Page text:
Reflections on Judge Jackson’s Nomination to the Supreme Court

President Joe Biden’s nomination of U.S. Court of Appeals Judge Ketanji Brown Jackson to fill the Supreme Court seat to be vacated by Associate Justice Stephen Breyer at the conclusion of October Term 2021 has predictably begotten misconceived commentary.

For starters, many Democrats insist that the liberal judicial philosophy of Jackson should not factor in the Senate confirmation process. All that should count are her glittering credentials and accomplishments.

But not so fast. Have Democrats, including Biden, forgotten the sordid Democratic tactics to defeat Judge Robert Bork’s nomination for alleged conservative philosophy coupled with vilification featuring claimed support for back-alley abortions and segregation?

Biden can be summoned against himself. In November 1986, then-Sen. Biden related to the Philadelphia Inquirer that if a well-qualified conservative like Bork were nominated for the Supreme Court, “I’d have to vote for him, and if the groups tear me apart, that’s the medicine I’ll have to take.” But on June 28, 1987, Biden, then-chairman of the Senate Judiciary Committee, turned like a human weathervane after Bork’s nomination by President Ronald Reagan.

Biden led the opposition. He mischaracterized his earlier support for Bork as conditioned on his filling a conservative seat, a belated epiphany that conveniently put him in the good graces of his Democratic colleagues and special interest groups. Biden acknowledged that Bork “is a brilliant man.” But the senator decried the prospect of “six or seven or eight, or even nine Borks” on the Court, a throwback to Sen. Roman Hruska’s immortal salute to mediocrity: “(T)here are a lot of mediocre judges and people and lawyers. They are entitled to a little representation … We can’t have all Brandeises and Cardozos and Frankfurters and stuff like that.”

This is not to say that judicial philosophy should predominate the confirmation process of Jackson. Alexander Hamilton explained in Federalist No. 76 that Senate confirmation was to vet nominees for cronyism, competence or corruption.

Moreover, the president represents a national constituency whereas senators are parochial.

Supreme Court justices expound the Constitution and laws for the nation, not for individual states.

Jackson deserves the support of Senate Republicans notwithstanding her liberal politics.

Her credentials are in the same league as Bork’s: Harvard, Harvard Law School, clerk to Justice Breyer, eight years as a U.S. District Court Judge for the District of Columbia and service on the U.S. Court of Appeals since 2021.

In supporting Jackson’s nomination as a District Court Judge, former Republican House Speaker and vice presidential nominee Paul Ryan effused, “Our politics may differ, but my praise for Ketanji’s intellect, for her character, for her integrity, it is unequivocal … She is an amazing person, and I favorably recommend her consideration.”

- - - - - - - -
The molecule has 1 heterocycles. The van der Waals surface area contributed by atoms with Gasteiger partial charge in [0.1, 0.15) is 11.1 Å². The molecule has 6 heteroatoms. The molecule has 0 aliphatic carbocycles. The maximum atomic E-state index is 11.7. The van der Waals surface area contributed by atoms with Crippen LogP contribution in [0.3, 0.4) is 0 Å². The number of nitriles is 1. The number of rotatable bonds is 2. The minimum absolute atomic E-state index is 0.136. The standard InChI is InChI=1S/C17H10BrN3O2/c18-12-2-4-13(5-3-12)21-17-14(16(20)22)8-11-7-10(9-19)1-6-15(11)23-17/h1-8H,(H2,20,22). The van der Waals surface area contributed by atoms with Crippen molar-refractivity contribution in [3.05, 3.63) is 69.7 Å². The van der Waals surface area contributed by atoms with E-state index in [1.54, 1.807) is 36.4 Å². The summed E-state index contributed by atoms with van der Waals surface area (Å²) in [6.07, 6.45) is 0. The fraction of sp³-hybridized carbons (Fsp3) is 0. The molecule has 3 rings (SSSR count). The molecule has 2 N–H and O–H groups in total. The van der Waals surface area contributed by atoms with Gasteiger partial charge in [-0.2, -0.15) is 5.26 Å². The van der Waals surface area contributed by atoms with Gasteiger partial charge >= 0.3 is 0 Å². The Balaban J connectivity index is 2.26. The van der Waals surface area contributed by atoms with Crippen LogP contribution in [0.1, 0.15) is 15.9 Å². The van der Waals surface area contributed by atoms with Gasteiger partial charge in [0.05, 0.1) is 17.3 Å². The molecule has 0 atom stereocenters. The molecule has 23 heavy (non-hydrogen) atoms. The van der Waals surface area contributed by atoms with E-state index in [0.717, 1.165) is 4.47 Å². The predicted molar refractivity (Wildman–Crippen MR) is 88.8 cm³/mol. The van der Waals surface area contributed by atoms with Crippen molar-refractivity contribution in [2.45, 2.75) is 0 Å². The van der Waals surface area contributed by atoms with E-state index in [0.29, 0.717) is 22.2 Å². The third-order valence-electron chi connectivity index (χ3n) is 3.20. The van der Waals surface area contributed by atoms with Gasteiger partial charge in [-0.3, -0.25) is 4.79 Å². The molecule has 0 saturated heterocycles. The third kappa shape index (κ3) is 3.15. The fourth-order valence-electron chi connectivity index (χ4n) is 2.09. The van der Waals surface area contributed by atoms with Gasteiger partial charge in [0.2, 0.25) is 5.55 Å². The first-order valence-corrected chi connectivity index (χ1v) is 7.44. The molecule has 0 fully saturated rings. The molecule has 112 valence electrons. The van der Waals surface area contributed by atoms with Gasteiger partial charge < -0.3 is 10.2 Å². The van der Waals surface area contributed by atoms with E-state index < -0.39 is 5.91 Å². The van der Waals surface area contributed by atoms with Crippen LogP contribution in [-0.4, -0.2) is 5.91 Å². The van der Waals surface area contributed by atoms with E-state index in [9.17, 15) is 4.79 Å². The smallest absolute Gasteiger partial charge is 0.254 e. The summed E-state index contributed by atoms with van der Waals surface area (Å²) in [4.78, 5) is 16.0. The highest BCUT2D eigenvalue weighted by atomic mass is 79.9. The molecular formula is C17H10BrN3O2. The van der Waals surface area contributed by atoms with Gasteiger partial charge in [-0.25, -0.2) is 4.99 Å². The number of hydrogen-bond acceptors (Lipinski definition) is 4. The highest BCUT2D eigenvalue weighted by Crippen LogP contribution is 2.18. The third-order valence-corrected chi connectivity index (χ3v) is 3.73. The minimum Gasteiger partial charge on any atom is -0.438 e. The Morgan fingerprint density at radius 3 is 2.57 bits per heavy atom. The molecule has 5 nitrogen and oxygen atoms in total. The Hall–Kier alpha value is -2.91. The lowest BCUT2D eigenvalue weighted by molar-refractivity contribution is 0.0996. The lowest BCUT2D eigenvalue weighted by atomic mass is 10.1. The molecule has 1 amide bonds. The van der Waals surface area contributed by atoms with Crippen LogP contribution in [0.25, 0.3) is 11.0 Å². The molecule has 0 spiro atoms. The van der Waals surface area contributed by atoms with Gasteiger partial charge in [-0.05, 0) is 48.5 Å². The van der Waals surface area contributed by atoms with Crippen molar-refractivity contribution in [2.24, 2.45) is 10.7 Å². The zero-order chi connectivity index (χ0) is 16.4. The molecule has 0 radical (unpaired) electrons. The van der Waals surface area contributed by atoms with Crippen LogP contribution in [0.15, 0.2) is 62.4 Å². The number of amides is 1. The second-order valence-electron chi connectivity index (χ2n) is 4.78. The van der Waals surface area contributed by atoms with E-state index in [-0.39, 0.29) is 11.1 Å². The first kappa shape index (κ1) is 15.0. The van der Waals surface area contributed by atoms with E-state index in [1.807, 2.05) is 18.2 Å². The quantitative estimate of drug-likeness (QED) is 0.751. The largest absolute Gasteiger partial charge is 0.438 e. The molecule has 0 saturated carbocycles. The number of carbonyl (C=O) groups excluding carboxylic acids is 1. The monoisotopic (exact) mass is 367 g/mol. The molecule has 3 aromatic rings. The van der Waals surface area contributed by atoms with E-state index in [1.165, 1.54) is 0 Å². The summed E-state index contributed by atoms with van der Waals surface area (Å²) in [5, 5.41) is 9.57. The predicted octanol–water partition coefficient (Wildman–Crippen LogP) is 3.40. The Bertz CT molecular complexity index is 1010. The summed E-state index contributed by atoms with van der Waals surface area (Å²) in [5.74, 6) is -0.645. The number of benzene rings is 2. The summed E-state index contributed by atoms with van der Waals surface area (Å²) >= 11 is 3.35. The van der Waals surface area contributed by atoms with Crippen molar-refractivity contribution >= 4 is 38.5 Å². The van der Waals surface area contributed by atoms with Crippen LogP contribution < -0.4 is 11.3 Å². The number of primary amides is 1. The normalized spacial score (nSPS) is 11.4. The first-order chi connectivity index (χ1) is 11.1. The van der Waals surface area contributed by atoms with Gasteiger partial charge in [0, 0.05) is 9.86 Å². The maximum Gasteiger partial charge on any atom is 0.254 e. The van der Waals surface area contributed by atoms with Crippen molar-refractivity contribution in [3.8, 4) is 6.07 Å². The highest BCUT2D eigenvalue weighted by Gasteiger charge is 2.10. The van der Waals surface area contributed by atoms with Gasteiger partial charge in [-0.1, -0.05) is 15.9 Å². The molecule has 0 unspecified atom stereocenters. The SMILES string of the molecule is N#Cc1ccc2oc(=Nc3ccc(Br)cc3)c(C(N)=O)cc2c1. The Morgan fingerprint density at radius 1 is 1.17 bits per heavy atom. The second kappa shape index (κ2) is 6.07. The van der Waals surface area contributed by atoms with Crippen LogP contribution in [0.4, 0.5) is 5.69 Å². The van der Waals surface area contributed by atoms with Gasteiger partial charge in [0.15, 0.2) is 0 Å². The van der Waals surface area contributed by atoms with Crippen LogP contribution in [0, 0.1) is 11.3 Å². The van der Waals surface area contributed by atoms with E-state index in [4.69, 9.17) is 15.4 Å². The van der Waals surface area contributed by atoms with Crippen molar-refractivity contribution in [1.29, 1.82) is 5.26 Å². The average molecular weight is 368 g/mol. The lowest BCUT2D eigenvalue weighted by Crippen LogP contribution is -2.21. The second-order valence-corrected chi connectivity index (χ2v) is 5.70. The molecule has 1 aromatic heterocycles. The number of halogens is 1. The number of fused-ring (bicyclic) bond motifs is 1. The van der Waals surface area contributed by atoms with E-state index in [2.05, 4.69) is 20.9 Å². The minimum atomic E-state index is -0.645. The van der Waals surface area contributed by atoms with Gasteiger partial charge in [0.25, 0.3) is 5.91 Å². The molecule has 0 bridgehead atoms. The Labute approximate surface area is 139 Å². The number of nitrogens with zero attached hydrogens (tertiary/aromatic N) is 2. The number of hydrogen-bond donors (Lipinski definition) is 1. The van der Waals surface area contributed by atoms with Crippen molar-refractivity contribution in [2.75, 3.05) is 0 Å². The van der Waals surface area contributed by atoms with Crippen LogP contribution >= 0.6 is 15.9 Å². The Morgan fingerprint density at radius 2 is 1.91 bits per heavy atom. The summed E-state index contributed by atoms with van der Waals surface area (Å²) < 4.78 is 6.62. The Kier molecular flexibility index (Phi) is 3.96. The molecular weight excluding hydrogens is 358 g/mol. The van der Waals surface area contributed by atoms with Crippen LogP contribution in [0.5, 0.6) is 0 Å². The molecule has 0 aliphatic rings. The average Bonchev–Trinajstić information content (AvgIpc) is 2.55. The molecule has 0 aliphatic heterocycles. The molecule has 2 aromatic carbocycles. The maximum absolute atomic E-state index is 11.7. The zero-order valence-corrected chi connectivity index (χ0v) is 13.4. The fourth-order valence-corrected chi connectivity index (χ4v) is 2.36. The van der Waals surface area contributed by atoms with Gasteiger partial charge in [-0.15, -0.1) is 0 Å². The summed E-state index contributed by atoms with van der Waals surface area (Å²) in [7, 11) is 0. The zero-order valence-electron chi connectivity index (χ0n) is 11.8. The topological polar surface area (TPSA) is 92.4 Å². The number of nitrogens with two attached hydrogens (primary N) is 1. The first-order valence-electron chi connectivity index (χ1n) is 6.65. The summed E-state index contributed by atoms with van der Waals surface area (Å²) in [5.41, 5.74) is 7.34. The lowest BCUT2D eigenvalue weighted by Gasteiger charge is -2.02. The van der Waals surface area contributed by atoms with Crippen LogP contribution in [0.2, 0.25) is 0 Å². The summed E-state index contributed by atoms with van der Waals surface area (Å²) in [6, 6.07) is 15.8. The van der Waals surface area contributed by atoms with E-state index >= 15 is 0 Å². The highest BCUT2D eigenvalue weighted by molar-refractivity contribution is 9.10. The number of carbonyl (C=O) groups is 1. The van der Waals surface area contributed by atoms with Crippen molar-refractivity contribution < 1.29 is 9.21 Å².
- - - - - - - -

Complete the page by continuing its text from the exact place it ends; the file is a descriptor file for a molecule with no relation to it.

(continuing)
Biden inexcusably diminished Jackson’s nomination by announcing in advance that he would appoint a Black woman. No other candidates need apply. Thereby hangs a tale of the betrayal of Dr. Martin Luther King Jr.’s hope for a colorblind society that judges by the content of character, not skin color.

King echoed Justice John Marshall Harlan’s stirring dissent in Plessy v. Ferguson (1896): “But in view of the constitution, in the eye of the law, there is in this country no superior, dominant, ruling class of citizens. There is no caste here. Our constitution is color-blind, and neither knows nor tolerates classes among citizens. In respect of civil rights, all citizens are equal before the law.” Or as the late Justice Antonin Scalia instructed, “In the eyes of government, we are just one race here. It is American.”

In 1964, the Supreme Court invalidated the ballot identification of candidates by race to discourage combustible racial bloc voting. In Anderson v. Martin, the Court explained, “We see no relevance in the State’s pointing up the race of the candidate as bearing upon his qualifications for office.” It is axiomatic, as Chief Justice John Roberts elaborated in 2007, that “the way to stop discrimination based on race is to stop discriminating based on race.”

Fast forward 58 years and race has become the be-all and end-all of liberal politics, confounding King’s message that our deliverance is in colorblindness. Majority-minority electoral districts are drawn on the insulting assumption that all Black people think alike and sport identical political preferences. Race is routinely employed as a readily manipulable “plus” factor in college or university admissions to achieve campus or classroom quotas. The Orwellian view that practicing racism is necessary to extirpate the evil has taken hold.

The Supreme Court’s docket exhibits an openness to reconsidering these racist assumptions. The Senate Judiciary Committee should question Jackson’s commitment to a colorblind Constitution in confirmation hearings, but not how she might vote in any specific case. She should also be asked about stare decisis and justifications for overruling precedents.

But Republican senators should support her confirmation irrespective of her left-leaning judicial philosophy based on her qualifications, simpliciter. The temptation to bork Judge Jackson should be resisted.

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